The fall color is very dependable in part to full sun and last for several weeks before all the leaves fall. This shrub has a rather irregular rounded habit and gets about 3 to 5 feet tall and wide, and suckers a bit from the base. In winter, one can enjoy the structural interest of the bare stems.

Saturday, October 13, 2012

Rotten squash?

We were about to fix up some nice butternut squash soup on this sunny, chilly day, but when we cut into the squash, found this:


Doesn’t look too appetizing, does it? Seems like the inside of the squash was damp or rotting. This is my first year doing winter squash, so I’m not familiar with winter squash issues. If anyone can tell me what the problem is here, and if there’s something I can do differently next time. My best guess is perhaps I overwatered when I should have cut back on watering. Anyway, leave a comment if you have an idea.

Saturday, October 6, 2012

A blog for plant talk

For those of you, like me, who are “plant geeks” I have a second gardening blog devoted solely to talking trees, shrubs, perennials, conifers, all that good stuff.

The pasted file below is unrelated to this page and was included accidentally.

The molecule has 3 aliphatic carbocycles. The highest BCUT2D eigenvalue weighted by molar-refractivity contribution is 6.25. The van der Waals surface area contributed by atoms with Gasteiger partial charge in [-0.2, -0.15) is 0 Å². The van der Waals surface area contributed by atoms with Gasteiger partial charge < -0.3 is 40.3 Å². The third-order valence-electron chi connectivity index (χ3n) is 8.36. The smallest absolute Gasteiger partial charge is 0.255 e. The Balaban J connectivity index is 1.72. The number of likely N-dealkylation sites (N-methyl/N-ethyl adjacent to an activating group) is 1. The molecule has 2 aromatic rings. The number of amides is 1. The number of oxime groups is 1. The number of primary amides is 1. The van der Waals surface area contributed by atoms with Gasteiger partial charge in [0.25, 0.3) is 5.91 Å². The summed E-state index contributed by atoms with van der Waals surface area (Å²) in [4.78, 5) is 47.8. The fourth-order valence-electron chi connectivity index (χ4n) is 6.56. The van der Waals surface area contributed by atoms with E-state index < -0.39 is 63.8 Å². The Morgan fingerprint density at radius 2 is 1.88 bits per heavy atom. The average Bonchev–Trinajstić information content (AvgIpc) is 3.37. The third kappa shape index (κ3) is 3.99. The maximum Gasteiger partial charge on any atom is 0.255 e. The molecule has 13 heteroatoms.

It started out as simply putting together my own “wikipedia” of plants, but I’ve decided to make it less formal and rigid, and more like a garden journal. I’ll continue to keep this blog updated as well, to cover my more general garden happenings and thoughts. But if you enjoy the more technical/horticultural aspect, you’ll like Plantipedia.

Thursday, October 4, 2012

Garden in transition

Not much going on in the garden right now...perennials are winding down, looking a little ragged and tired, shrubs are done blooming and are producing their seeds now. I had hoped to put in more plants that come alive in fall with reds, oranges, and bright yellows like witch hazel, witch alder, sweetspire, and others but long overdue chores took priority like putting in edging around the beds and laying down weed fabric in the paths so I can fill them with gravel.

While the ornamental garden takes a break, I'm keeping occupied with veggies. I recently picked the butternut squash and replanted the beds with several varieties of lettuce, collards, spinach, and arugula. This year, I decided to save some money and start everything from seed, and it's worked out quite well.